Considerations in a Divorce with a Special Needs Child
If you are planning to dissolve a marriage, and you have a special needs child, you may be feeling anxious not only about finances and the future, but also your child's long-term needs. A special needs child's interests can substantially change your financial situation, as well as affecting issues of custody and support. Considerations in a divorce with a special needs child tend to be distinctive. At Goldstein Law Group, our Monmouth County divorce lawyers compassionately assist individuals in these challenging circumstances. We are keenly aware of the significance of a special needs child's interests during a divorce, and as attorneys who handle both divorce and estate planning, we can help you protect those interests.Considerations in a Divorce with a Special Needs Child
Special needs children often require more caretaking than other children, or they may need support for the remainder of their lifetimes. A primary caretaker may not be able to work and earn an income because he or she is taking care of the child. While most child support ends when a child turns 18 or graduates from college, a special needs child may remain dependent for much longer, or permanently. Moreover, child support made directly to a parent can interfere with a child's eligibility for Social Security benefits. This may mean that it is prudent to create a Special Needs Trust and obtain life insurance to pay for all expenses outside basic needs, such as caretakers or extraordinary medical expenses. The New Jersey child support guidelines do not necessarily account for these facts.
Special needs children may also need medical equipment that parents can only afford to keep in one home or cannot afford to move back and forth between homes. Moreover, they may not do well with switching between homes and caretakers, which means that joint custody may be desired, but simply not possible. Often, special needs children rely on consistency in daily life.
When a special needs child is going to travel between homes, it will be necessary to consider how the child travels, who will accompany the child, and what needs to be moved with him or her. If only one parent has been the main caretaker for the child's life, the other parent may not understand what is involved in daily care. If the other parent is uncomfortable with not getting as much parenting time, it is important to be represented by an attorney who can adequately convey to the court why a sole custody arrangement is preferable.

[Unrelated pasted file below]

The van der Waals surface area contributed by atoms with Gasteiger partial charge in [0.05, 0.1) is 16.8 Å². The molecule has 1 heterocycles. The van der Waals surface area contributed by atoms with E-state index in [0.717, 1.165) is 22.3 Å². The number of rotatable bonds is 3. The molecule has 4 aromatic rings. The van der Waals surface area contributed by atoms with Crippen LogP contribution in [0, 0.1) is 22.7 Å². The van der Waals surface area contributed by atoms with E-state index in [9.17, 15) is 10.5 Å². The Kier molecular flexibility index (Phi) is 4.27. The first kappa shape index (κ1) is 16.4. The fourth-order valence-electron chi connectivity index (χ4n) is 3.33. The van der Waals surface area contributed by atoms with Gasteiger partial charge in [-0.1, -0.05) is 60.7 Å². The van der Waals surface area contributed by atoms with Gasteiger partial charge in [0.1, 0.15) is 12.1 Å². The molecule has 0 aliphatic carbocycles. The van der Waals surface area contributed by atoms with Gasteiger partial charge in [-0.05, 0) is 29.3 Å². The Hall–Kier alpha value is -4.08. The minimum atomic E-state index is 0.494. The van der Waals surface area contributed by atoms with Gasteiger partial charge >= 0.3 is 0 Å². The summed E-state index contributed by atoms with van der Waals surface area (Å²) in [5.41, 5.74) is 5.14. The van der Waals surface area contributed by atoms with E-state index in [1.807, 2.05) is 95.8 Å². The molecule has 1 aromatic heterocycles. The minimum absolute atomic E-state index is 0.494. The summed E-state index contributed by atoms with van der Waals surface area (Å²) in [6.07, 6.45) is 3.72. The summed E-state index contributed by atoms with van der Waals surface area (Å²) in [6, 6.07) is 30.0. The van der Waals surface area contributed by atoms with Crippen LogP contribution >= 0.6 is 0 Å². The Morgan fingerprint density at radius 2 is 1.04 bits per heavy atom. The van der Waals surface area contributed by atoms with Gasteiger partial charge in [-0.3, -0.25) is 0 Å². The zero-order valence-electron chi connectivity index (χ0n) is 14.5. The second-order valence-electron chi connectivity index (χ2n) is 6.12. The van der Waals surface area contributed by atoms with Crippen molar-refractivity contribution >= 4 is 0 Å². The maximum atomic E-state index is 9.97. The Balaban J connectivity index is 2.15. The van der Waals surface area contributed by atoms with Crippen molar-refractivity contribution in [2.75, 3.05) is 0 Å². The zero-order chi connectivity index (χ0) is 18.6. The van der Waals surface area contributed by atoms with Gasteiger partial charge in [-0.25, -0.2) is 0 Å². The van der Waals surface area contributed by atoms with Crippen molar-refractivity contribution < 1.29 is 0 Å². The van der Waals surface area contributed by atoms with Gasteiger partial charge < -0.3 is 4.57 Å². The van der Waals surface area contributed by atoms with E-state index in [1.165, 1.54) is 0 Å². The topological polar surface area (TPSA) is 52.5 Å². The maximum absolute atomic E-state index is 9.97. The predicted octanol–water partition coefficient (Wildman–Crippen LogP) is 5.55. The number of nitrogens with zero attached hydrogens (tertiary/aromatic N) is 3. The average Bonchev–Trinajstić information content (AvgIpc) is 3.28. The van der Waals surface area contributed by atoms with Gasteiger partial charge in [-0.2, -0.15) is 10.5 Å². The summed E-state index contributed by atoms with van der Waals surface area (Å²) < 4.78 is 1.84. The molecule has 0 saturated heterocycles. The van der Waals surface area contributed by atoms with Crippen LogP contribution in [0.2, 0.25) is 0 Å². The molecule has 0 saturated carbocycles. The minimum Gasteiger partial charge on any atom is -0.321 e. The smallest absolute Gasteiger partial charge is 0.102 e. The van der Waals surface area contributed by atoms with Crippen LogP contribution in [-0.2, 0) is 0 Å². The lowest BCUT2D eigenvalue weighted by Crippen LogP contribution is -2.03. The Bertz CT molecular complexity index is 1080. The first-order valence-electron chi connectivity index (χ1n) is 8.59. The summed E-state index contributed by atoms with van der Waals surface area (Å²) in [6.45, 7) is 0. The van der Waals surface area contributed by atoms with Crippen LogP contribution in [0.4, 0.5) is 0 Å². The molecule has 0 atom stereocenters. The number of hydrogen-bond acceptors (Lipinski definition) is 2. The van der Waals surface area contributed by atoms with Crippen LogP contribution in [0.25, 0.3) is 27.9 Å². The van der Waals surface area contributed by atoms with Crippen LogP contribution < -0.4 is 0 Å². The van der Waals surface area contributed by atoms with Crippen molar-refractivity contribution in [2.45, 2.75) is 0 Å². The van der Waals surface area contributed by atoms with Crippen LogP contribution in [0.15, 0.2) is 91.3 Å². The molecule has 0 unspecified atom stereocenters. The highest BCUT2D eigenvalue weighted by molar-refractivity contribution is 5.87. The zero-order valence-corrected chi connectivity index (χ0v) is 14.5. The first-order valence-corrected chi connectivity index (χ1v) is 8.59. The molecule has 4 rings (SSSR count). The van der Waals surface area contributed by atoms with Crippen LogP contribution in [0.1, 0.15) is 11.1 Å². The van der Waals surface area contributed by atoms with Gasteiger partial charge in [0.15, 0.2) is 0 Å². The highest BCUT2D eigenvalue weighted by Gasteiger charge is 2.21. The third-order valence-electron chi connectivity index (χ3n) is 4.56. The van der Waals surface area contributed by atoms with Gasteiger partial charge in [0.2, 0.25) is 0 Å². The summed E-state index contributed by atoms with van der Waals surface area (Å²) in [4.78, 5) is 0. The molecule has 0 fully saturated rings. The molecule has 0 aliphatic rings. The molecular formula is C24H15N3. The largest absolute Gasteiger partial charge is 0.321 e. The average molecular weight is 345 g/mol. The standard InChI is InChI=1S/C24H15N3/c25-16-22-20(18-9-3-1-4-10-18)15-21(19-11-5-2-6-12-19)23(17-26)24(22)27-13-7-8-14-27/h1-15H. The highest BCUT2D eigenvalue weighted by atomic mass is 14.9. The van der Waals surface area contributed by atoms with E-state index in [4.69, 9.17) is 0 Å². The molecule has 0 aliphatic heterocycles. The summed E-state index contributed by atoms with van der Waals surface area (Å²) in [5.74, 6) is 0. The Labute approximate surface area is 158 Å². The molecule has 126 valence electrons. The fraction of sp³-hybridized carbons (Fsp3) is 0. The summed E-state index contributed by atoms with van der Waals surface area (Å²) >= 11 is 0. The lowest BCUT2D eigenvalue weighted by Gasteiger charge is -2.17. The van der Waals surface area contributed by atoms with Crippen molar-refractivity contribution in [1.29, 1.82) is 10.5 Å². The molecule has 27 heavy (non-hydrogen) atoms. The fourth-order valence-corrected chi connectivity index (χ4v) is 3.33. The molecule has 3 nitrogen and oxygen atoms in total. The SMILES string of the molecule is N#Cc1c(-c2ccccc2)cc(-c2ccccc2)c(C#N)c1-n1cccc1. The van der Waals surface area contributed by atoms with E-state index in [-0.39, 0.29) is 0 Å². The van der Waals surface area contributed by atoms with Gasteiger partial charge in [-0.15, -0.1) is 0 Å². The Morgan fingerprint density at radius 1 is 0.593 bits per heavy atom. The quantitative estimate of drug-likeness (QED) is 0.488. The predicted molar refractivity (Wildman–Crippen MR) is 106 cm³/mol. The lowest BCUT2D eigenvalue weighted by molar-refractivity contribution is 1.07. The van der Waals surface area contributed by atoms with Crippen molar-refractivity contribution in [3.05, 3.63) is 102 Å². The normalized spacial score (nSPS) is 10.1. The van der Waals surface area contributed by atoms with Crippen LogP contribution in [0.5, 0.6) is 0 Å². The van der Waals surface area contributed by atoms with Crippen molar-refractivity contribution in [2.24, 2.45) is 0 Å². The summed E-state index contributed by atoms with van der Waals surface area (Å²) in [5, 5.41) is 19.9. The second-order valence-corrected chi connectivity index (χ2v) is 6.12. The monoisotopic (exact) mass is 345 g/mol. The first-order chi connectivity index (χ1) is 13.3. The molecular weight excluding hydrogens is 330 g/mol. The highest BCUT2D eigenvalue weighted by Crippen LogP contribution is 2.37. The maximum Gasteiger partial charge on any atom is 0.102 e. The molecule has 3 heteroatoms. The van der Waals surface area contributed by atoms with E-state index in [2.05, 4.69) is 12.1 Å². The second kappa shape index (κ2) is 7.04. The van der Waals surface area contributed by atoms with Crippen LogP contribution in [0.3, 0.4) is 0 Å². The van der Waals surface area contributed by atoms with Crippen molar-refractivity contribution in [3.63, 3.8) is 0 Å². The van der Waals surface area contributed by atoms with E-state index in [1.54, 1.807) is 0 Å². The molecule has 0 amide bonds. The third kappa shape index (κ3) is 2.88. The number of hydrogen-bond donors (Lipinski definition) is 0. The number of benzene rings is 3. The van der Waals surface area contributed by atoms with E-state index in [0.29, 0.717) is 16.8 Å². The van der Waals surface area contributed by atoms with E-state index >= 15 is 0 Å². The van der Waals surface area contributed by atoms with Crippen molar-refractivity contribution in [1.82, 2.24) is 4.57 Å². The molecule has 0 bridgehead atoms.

In general, New Jersey courts assume that children benefit from equal involvement by both parents. This is true for special needs kids too, but their needs may have to take precedence over the parents' interests. In all cases, the court must consider the best interests of the child, including his or her special needs. The court will have to consider whether a non-custodial parent should have legal custody, and if so what that will entail in terms of medications, lifestyle, and welfare, as well as the choice of caretaker.
When there are multiple children involved, only one of whom is special needs, they may need a different plan than the special needs child. The relationship between the special needs child and his or her siblings may factor into child custody determinations.Seek Guidance from a Monmouth County Lawyer During a Divorce
During a divorce, your estate plan should be updated and may need to account differently for your special needs child than for your other children. The Monmouth County attorneys at Goldstein Law Group can help people who are dissolving a marriage with complex considerations in a divorce with a special needs child. Contact our family law attorneys at 732-967-6777 or set up an appointment through our online form. We also represent individuals in Rumson, Red Bank, and Old Bridge, as well as communities across Middlesex County.